The Yale Corporation’s annoucement last week that it will not place restrictions on campaigning for trusteeships was a welcome sign that the University is not overreacting to this spring’s unorthodox election.
The decision, announced in a letter by new senior fellow John Pepper ’60, came three months after former Corporation leader Kurt Schmoke ’71 formally sought alumni feedback on the “politicization” of the election between Maya Lin ’81 ARC ’86 and petition candidate W. David Lee DIV ’93. The bizarre election, which featured campaigns that cost well over $100,000 by Lee and a group of Lin supporters, was controversial enough that Schmoke was right to solicit opinion from the his constituents –the body of Yale alumni.
After receiving about 1,000 responses, Pepper was wise not to issue an across-the-board ban on campaigning. Such a prohibition would represent a broad denial of information to alumni voters that the Corporation cannot justify based on one election, no matter how unorthodox it was.
That said, the Corporation should take steps to prevent the problems that arose last spring from recurring in future alumni fellow elections. Instead of outlawing campaigns, the trustees should implement a system by which candidates — whether they reach the ballot via official nomination or a petition drive –can communicate their visions for the Corporation to alumni.
The solution is quite simple: The trustees should stipulate that the ballot provide space for each candidate to outline his goals for the Corporation. Currently, voters receive only a short candidate biography, which is written by the university secretary. The ballot could continue to include this brief background sketch, but leaving the bulk of the space for the candidate’s own thoughts would prove far more informative for voters.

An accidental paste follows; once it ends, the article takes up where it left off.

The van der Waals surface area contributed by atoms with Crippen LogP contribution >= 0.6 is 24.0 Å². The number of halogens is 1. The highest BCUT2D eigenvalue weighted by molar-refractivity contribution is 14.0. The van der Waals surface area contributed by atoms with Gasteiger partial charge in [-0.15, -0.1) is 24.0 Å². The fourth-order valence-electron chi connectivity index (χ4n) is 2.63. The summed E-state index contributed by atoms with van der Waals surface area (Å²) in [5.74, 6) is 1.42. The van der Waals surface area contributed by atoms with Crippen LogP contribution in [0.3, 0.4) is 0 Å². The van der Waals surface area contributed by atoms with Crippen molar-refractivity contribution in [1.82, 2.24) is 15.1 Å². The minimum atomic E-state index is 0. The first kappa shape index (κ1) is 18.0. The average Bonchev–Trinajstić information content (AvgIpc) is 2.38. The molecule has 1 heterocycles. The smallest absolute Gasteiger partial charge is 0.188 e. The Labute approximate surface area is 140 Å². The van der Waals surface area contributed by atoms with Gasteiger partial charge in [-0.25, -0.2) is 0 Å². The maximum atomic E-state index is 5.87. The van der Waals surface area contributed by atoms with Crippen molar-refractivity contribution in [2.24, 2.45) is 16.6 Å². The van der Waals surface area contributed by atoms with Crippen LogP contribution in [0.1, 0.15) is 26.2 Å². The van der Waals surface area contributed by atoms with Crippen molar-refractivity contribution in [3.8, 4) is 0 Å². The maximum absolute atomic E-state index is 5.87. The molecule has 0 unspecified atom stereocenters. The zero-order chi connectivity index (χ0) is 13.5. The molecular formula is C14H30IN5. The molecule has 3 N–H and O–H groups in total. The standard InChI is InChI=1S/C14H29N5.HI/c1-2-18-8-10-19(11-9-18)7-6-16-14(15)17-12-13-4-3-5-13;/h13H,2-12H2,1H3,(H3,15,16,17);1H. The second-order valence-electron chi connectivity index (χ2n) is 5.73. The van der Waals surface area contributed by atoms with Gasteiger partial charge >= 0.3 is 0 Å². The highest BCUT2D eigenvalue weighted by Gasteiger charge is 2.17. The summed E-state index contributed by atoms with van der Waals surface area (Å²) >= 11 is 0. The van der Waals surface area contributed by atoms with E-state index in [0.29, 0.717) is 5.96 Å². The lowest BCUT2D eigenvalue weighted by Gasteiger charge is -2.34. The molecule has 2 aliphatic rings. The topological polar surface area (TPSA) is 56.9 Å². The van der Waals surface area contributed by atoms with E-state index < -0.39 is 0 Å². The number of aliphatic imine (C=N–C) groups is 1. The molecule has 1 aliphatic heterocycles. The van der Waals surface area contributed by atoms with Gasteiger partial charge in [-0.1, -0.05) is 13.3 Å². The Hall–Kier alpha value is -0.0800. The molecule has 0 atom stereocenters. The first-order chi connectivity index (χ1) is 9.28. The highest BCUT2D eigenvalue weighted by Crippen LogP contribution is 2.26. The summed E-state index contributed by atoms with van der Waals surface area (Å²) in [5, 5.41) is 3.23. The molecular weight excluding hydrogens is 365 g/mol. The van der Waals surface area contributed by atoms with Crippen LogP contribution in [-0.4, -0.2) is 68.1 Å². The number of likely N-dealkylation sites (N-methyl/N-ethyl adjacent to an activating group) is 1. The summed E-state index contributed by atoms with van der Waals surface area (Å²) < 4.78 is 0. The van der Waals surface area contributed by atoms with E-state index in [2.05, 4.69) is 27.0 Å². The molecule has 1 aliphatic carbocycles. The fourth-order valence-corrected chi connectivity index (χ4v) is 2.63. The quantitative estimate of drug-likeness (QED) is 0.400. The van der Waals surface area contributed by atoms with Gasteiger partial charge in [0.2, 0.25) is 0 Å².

The Corporation should also act to correct the twisted roles of the University administration and the Association of Yale Alumni. In this spring’s election, both groups openly expressed skepticism about Lee’s qualifications for trusteeship. There is nothing inherently wrong with such organizations offering their opinions, but last year the University and the AYA also claimed to be the guarantors of an objective and fair election. Their comments about Lee revealed a potential for a conflict of interest that must be remedied for the future.
The University eventually announced that it had retained an independent body to count the ballots in the spring election. This was an appropriate step at the time, but the Corporation should now entrust the conduct of the entire election process to a separate entity. This would eliminate potential conflicts of interest and allow the administration and the AYA to be more forthright throughout the election.
As the newly minted senior fellow, Pepper is in a position to drive such change. His detachment from this spring’s controversy makes his leadership even more valuable in catalyzing the needed policy shifts. His decision not to ban campaigning is a good start. Now the Corporation must show its commitment to alumni by ensuring that they receive the fullest, most objective information possible when electing their representatives.